But what were they doing in the old camp of Samory Touré?

Many societies have traditions of ossuaries
I've even visited some of the catacombs in Paris
There's a fascination with the norms of death,
   and the intimation of our mortality
Expressed in the way we treat the dead,
   and raising issues of cultural relativity

And we all know of fraternal societies,
   for example the Skull and Bones at Yale
Charles Taylor, at his trial, tried to justify his atrocities
   so beyond the pale
Pointing to the mysticism of Western institutions
   such as the Freemasons
That made use of dead bodies
   for secret rituals and sundry traditions

Skull gardens throughout history have been the epitome
Of that very human heart of darkness and the mystery
Of how, through massacres, we frequently break all taboos
Of love, respect, shame, and our shared humanity

From school, I thought that Samory's empire
   was more to the west of the coast
I knew that it might have extended
   at the easternmost point to Burkina Faso
But it stands to reason that the Wassoulou
   and Mandinka Empire stretched to Ghana
This would explain the interest in the Gold Coast colonial record - they'd conquered

Could one theorize about the image
   when looked at through the governor's eyes?
The colonists were always looking for evidence
   of bloodlust and human sacrifice
The practices of the savages
   that were beyond the bounds of civilization and crude
Thus a skull garden would be fodder for the old saying: exterminate the brutes

Did the photo document an actual relic of ongoing savagery?
Or simply how they dealt with the dead in a commonplace ossuary?
Some societies cremate instead of burying their dead
In Samory's old camp perhaps they just preserved the heads


We do know that in Bimtuku there were dye pits
And not too far from there resided the High Priest
And of course this was the Gold Coast, so there were sellers of gold
But was the fetish priest party to what went on at Samory's camp of old?

There are few other pictures of Bimtuku,
   it must be near Bole in Northern Ghana
Just north of the Bui National park,
   and close to Adarranu near the Black Volta
What is the history of these old villages
   on the Awuna Lagoon, near Kitta?
The colonial record branded these as hinterlands
   that were the home of the Soma

There's a dissertation for sure in expanding the historical record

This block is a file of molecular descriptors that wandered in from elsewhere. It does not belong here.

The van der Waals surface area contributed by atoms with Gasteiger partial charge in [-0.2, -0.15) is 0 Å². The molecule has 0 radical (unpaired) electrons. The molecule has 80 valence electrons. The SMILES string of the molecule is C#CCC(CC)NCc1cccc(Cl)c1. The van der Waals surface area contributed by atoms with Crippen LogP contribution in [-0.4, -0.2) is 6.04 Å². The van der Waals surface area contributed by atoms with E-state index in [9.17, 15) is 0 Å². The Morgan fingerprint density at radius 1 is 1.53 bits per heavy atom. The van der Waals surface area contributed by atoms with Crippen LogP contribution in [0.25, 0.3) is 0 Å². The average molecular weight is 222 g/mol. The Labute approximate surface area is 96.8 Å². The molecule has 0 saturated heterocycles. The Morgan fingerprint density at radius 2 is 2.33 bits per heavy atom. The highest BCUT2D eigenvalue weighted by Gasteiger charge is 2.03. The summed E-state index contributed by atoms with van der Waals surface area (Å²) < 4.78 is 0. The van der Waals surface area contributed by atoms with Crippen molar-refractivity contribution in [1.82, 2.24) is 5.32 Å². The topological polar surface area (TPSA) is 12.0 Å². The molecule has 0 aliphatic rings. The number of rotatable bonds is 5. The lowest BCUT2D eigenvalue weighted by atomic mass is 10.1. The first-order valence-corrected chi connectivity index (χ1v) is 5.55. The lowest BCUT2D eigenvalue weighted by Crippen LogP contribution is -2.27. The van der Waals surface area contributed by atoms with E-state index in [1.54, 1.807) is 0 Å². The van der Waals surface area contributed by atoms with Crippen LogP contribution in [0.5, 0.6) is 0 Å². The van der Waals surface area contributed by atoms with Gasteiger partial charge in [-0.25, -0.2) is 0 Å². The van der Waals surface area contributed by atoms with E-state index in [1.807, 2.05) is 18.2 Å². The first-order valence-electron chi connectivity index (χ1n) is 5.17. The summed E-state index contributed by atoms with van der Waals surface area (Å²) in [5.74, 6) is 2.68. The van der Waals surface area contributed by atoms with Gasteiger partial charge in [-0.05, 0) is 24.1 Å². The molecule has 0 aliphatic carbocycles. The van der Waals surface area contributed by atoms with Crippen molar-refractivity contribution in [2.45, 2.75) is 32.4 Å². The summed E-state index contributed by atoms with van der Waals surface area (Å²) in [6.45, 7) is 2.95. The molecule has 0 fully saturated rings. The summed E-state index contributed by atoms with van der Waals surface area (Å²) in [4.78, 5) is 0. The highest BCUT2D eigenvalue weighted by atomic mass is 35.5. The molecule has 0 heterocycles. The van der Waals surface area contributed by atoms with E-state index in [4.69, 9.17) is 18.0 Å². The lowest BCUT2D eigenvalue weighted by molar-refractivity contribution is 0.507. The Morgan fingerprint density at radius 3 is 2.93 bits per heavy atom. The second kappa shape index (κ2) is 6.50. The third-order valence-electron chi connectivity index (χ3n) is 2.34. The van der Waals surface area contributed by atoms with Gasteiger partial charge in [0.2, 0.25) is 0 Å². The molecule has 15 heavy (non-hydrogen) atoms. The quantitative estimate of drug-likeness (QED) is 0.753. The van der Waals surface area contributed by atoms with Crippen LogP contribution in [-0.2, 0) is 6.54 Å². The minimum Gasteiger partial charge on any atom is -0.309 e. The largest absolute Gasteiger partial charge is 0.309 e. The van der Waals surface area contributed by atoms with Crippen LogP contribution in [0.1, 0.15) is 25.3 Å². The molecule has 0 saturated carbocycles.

One that probes whether there is further evidence of anything untoward
Some anthropologist should visit Northern Ghana
   and rediscover Bimtuku
Talk to some people, for it's elusive
   compared to the more famous Timbuktu

Some of the names resonate to any Ghanaian child
They are part of our long and storied history
But, I suppose, to most readers, there are merely exotic and wild
And, in this case, part of the great African mystery

For Ghana finds itself in the crosslines on the Prime Meridian
A through line running right through the center of the world
We fancy ourselves a great civilization, guardians of humanity's home
Proudly located on the gold coast, at the heart of the torrid zone

What to the outside observer appears shocking and unfamiliar
With enough context, may be only natural to the bearer
Those who venture on the pain of others conceive the essential mystery
The ineffable human experience, a photo can leave an iconic legacy

What our soul insurance providers behold as underlying conditions
The landscapes of human drama, the narratives and the fictions
The tale of the lost stories, storytelling is how we learn
Everything is written in sand, to dust we shall surely return

Ultimately, with just a photo in a scrapbook, the rest is history
We're left to speculate on what might have been, and behold the mystery
That sometime in Bimtuku back in the late nineteenth century
In Samory's old camp, there was a skull garden, an ossuary

the skull garden at Samory's Old Camp

Mystery, a playlist

A mysterious soundtrack for the old camp. (spotify version) ...

Timing is everything
Observers are worried

See also: White Graves

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Writing log. Concept: February 2, 2011; May 5, 2021